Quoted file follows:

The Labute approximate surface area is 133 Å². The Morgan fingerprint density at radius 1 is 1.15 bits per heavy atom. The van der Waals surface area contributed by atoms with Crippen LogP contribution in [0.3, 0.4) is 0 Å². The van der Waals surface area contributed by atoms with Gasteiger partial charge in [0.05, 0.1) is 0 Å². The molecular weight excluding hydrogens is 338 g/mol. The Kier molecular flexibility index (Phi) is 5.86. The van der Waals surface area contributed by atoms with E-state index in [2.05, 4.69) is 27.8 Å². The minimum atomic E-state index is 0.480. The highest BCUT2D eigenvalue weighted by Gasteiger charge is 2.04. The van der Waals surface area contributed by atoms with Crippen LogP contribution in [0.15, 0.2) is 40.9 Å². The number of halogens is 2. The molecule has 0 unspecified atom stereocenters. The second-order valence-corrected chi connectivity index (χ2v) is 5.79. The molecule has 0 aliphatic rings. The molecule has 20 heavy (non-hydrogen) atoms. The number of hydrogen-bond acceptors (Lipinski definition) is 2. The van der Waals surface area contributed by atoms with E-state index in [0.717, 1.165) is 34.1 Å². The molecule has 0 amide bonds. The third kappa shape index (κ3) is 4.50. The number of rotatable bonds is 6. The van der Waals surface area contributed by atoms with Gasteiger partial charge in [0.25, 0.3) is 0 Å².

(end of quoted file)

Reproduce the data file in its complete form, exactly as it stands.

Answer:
The Labute approximate surface area is 133 Å². The Morgan fingerprint density at radius 1 is 1.15 bits per heavy atom. The van der Waals surface area contributed by atoms with Crippen LogP contribution in [0.3, 0.4) is 0 Å². The van der Waals surface area contributed by atoms with Gasteiger partial charge in [0.05, 0.1) is 0 Å². The molecular weight excluding hydrogens is 338 g/mol. The Kier molecular flexibility index (Phi) is 5.86. The van der Waals surface area contributed by atoms with E-state index in [2.05, 4.69) is 27.8 Å². The minimum atomic E-state index is 0.480. The highest BCUT2D eigenvalue weighted by Gasteiger charge is 2.04. The van der Waals surface area contributed by atoms with Crippen LogP contribution in [0.15, 0.2) is 40.9 Å². The number of halogens is 2. The molecule has 0 unspecified atom stereocenters. The second-order valence-corrected chi connectivity index (χ2v) is 5.79. The molecule has 0 aliphatic rings. The molecule has 20 heavy (non-hydrogen) atoms. The number of hydrogen-bond acceptors (Lipinski definition) is 2. The van der Waals surface area contributed by atoms with E-state index in [0.717, 1.165) is 34.1 Å². The molecule has 0 amide bonds. The third kappa shape index (κ3) is 4.50. The number of rotatable bonds is 6. The van der Waals surface area contributed by atoms with Gasteiger partial charge in [0.25, 0.3) is 0 Å².